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U.S. Army recruiting by tweeting

Department of Defense joins Executive branch in Web 2.0 evolution of outreach

Technology trends and news by Ronny Kerr
July 28, 2009 | Comments (7)
Short URL: http://vator.tv/n/999

Considering all the recent news centered on President Barack Obama’s social media makeover of the Executive Department—with official sites setup on Facebook, Twitter, and more—one might be misled into thinking that the young president’s foray into social media is a rare experiment for the U.S. government.

In fact, the Department of Defense too has organized its own army of social media pages on popular sites Delicious, Twitter, Facebook, Vimeo, Flickr, and YouTube, all as new and advanced venues to enhance recruiting methods, according to an article published yesterday by the American Forces Press Service.

Go Army!

Instead of simply placing ads on sites that might be frequented by the Army’s key target audience—18 to 24-year olds—Army recruiters took the next step by actually creating accounts on the most popular social networking sites, establishing a total and cohesive web presence that, the government hopes, will draw in new recruits.

Lieutenant Colonel Kevin Arata, Director of the Online and Social Media Division of the U.S. Army, has been working since January of this year to build up this social media presence, according to a Facebook blog post last month.

And their efforts may already be making a difference.

Though recent reports attribute a good year in recruiting to the failing economy and lower casualty rates in Iraq, no doubt some of the rising numbers should be accounted to social media efforts. The Army’s MySpace page alone counts over 90,000 friends—connections that could have only helped recruiting.

Furthermore, as the American Forces article explains, the Army’s social ventures not only serve as advertisement for recruiting, but also provide U.S. citizens with a clearer view into the life of the ordinary soldier.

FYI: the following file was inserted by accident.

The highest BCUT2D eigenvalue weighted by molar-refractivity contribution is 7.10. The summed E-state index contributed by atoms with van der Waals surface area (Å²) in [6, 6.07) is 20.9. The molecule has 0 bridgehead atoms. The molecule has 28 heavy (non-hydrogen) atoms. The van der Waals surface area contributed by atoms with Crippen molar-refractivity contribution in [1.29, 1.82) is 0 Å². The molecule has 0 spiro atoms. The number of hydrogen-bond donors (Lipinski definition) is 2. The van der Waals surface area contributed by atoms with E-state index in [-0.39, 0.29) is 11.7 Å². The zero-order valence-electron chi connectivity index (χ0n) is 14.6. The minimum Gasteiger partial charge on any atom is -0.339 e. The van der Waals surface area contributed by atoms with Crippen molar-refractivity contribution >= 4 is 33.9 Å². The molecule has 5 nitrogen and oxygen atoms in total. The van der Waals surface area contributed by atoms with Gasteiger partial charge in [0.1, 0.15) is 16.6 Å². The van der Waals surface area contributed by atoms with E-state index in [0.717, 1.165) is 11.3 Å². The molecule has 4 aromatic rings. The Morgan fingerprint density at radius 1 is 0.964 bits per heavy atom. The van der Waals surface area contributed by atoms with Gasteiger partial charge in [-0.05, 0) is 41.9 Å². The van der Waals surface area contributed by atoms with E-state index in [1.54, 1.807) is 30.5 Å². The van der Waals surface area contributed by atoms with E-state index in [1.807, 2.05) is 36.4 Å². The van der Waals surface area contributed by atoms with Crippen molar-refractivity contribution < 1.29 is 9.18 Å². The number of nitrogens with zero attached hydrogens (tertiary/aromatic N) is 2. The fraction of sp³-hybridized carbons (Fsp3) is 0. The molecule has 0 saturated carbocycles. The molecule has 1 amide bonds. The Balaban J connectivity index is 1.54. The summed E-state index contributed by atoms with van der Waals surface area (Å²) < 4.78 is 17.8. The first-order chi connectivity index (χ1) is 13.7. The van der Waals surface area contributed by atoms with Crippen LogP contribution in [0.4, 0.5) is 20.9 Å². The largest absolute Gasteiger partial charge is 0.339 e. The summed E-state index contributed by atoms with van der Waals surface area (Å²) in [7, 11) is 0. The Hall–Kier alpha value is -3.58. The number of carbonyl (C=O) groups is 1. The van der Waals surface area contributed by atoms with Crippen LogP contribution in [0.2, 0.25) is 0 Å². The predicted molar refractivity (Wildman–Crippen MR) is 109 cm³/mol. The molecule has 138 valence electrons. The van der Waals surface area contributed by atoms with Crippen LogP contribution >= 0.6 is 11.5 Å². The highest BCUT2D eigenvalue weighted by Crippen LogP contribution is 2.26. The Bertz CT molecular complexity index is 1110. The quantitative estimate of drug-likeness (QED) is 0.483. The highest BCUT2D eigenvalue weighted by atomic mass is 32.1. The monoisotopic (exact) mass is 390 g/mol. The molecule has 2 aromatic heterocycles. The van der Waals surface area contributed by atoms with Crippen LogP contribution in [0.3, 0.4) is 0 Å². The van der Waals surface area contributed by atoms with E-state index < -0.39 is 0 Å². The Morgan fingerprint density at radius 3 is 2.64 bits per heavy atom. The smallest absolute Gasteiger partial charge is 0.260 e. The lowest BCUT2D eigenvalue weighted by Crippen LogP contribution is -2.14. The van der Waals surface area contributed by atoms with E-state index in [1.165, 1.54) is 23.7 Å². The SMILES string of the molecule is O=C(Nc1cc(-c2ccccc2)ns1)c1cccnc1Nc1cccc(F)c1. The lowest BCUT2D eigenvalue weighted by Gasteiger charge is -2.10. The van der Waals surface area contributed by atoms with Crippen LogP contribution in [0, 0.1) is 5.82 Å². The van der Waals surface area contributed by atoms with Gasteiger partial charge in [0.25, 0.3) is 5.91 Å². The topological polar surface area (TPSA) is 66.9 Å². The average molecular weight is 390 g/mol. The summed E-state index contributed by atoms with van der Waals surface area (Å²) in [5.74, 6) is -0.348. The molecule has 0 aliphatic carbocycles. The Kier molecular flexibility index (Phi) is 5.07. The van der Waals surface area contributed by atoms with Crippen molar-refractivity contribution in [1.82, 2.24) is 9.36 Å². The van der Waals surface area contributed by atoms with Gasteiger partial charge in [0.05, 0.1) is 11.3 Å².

Before, Army recruitment advertising usually involved an incredibly dramatic 30-second TV spot with the recruiting Web site displayed at the end. Now, through social sites likeRay Odierno Facebook and Twitter, the interaction goes multiple ways, bringing together officers, soldiers, their relatives, and potential new recruits in a rich discussion of the Army news and life in the service.

“The more people know about the Army, and the more they know about the reality of the Army, the better they will be equipped to make that decision to join,” said Suzanne Nagel, Army Accessions Command’s media and Web chief for Army advertising.

Once again, one-way advertising bows out under pressure from social media, which continually paves the way for uniting people with similar interests.


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Comments

Gary Silver
Gary Silver, on July 29, 2009

You have to give them credit for keeping up with technology and trends for recruiting, but the military and social networking seem to make strange bedfellows. I wonder how much facebooking and tweeting soldiers are allowed to do while on-duty?


Ronny Kerr
Ronny Kerr, on July 29, 2009

@Gary: According to a Wired report (http://www.wired.com/dangerroom/2009/06/army-orders-bases-stop-blocking-twitter-facebook-flickr/) published last month, the Army has indeed relaxed its grip on usage of Web 2.0 sites, apparently with the same intention as its own use of Facebook and Twitter. They actually want their soldiers to talk about their service--as long as the information is unclassified--so that people back home can get a real glimpse into army life.


Gary Silver
Gary Silver, on July 29, 2009

@Ronny: "I'm in a foxhole in an undisclosed location. I can hear the foreign voices of the enemy closing in around me. There is a hole in my left thigh running blood. I'm down to my last round of ammo". Oh, wait, that's what it's like in my office.


Gary Silver
Gary Silver, on July 29, 2009

@mom: I hear my rescue helicopter approaching. I'm going to pop out and start blasting. Don't worry about me. Love your son. P.S. send more cookies.


Brenda Powell
Brenda Powell, on July 29, 2009

Great blog. Even the Military Health System has added social networking tools including Twitter, MySpace and YouTube in a push to engage more of the individuals it serves -- the 18- to 24-year-olds who make up a large portion of the more than 1.4 million troops on active duty. Great article about it: http://www.nextgov.com/nextgov/ng_20090608_8178.php


Ronny Kerr
Ronny Kerr, on July 30, 2009

@Brenda: Thanks for the article! It's great to see Web site owners realizing that the Internet has, for awhile now, been a place where the only survivors are those who stay away from stagnancy.
@Gary: Haha! You gave me a much needed laugh earlier today with those faux-tweets...


Gary Silver
Gary Silver, on August 5, 2009

Marines say private computer use outside job OK, but not military network: http://www.msnbc.msn.com/id/32283587/ns/technology_and_science-security/


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